Smoke Inhalation Injury Medication
- Author: Keith A Lafferty, MD; Chief Editor: Joe Alcock, MD, MS more...
The primary treatment of smoke inhalation injury is oxygen. Bronchodilators may be of benefit in patients displaying bronchospasm. In addition, specific antidotes are methylene blue for methemoglobinemia and thiosulfate/sodium nitrite for cyanide (CN) poisoning. Certain patients with carbon monoxide (CO) toxicity may require hyperbaric oxygen therapy (HBO).
Oxygen is used for any suspected significant inhalation injury. Treat with high concentrations of humidified oxygen en route to the hospital.
Use of high oxygen flow rates and a nonrebreathing-type face mask with a tight seal facilitates delivery of high levels of supplemental oxygen, which helps reverse the oxygenation defect created by ventilation-perfusion mismatch. Inhaled oxygen also helps in the displacement of CO from hemoglobin, decreasing the half-life of carboxyhemoglobin from 4-6 hours in room air to 40-60 min in 100% fractional concentration of oxygen in inspired air (FiO2).
Hyperbaric oxygen therapy
HBO therapy also displaces CO from intracellular stores and may improve mitochondrial function. HBO requires special facilities that are not available at all centers, resulting in a delay in treatment while the patient is transported to facility with HBO.
Hyperbaric therapy should be considered in those patients who have high carboxyhemoglobin levels >25%, who are unconsciousness, have other neurologic findings, or have severe metabolic acidosis (ph < 7.1). The benefit of treating patients 12 hours or more after CO exposure remains unproven.
These agents relieve reversible bronchospasm by relaxing smooth muscles of the bronchi. Increased resistance from airway edema and reflex bronchoconstriction from irritation of airway receptors contribute to airway obstruction.
Bronchodilators are important in the treatment of bronchoconstriction and bronchorrhea. Toxic smokes can cause bronchoconstriction, especially if the exposed individual has underlying asthma or chronic obstructive pulmonary disease (COPD). In patients with profound bronchoconstriction and wheezing, subcutaneous epinephrine has been helpful in stabilizing mast cells and halting or reversing potentially fatal bronchoconstriction.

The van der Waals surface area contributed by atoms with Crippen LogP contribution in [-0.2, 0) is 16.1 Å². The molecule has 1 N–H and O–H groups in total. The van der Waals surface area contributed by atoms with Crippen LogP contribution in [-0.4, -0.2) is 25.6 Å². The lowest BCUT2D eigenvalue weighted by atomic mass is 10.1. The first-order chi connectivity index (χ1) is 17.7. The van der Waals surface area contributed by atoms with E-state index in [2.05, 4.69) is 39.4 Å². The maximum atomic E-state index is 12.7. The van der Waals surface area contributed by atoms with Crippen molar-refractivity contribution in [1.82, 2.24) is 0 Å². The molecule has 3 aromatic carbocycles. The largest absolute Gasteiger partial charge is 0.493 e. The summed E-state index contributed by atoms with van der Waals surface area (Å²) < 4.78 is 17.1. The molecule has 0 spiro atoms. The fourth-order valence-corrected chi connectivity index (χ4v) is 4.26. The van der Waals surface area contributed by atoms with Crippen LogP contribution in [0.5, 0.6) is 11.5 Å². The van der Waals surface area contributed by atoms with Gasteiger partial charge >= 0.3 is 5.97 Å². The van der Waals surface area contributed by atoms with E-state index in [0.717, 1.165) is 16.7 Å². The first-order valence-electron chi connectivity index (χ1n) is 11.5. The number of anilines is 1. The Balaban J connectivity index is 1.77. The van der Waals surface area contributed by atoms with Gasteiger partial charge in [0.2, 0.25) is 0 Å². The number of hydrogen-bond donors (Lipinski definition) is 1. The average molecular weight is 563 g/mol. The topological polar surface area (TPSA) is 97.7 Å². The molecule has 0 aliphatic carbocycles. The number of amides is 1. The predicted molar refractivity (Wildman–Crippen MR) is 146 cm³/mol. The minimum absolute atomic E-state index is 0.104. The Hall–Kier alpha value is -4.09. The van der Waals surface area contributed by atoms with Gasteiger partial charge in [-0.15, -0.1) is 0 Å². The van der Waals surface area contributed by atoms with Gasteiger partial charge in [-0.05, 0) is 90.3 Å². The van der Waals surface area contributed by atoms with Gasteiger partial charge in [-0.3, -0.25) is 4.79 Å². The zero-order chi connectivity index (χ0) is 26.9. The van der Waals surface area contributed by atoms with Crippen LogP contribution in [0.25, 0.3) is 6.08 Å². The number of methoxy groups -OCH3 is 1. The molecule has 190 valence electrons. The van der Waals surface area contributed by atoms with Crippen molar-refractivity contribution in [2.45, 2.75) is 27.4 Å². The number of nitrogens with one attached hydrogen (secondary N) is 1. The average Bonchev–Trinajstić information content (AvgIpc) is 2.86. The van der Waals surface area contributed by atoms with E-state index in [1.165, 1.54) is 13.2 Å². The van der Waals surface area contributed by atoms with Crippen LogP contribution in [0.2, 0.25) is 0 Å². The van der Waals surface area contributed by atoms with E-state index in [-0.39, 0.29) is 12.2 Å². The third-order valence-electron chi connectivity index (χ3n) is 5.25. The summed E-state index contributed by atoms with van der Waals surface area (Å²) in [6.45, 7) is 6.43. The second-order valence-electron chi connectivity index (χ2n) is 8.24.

Albuterol is a beta-agonist that is useful in treatment of bronchospasm refractory to epinephrine. It relaxes bronchial smooth muscle by acting on beta2-receptors, while having little effect on cardiac muscle contractility. Airway resistance is decreased, and ventilation is improved.
Racemic epinephrine alleviates airway edema and reflex bronchospasm. Although it has not been directly studied in smoke inhalation, inhaled racemic epinephrine can theoretically provide relief from both airway edema and reflex bronchospasm in this setting.
Terbutaline is used for severe bronchoconstriction, especially in patients with underlying reactive airways disease. This agent acts directly on beta2-receptors to relax bronchial smooth muscle, relieving bronchospasm and reducing airway resistance.
Epinephrine is used for severe bronchoconstriction, especially in patients with underlying reactive airways disease. This agent has alpha-agonist effects that include increased peripheral vascular resistance, reversed peripheral vasodilatation, systemic hypotension, and vascular permeability. The beta-agonist effects of epinephrine include bronchodilation, chronotropic cardiac activity, and positive inotropic effects.
Several CN antidotes exist, which work by different mechanisms of action. Hydroxocobalamin binds to CN to form cyanocobalamin. Amyl nitrite and sodium nitrite convert a portion of circulating hemoglobin to methemoglobin. Sodium thiosulfate allows the production of thiocyanate.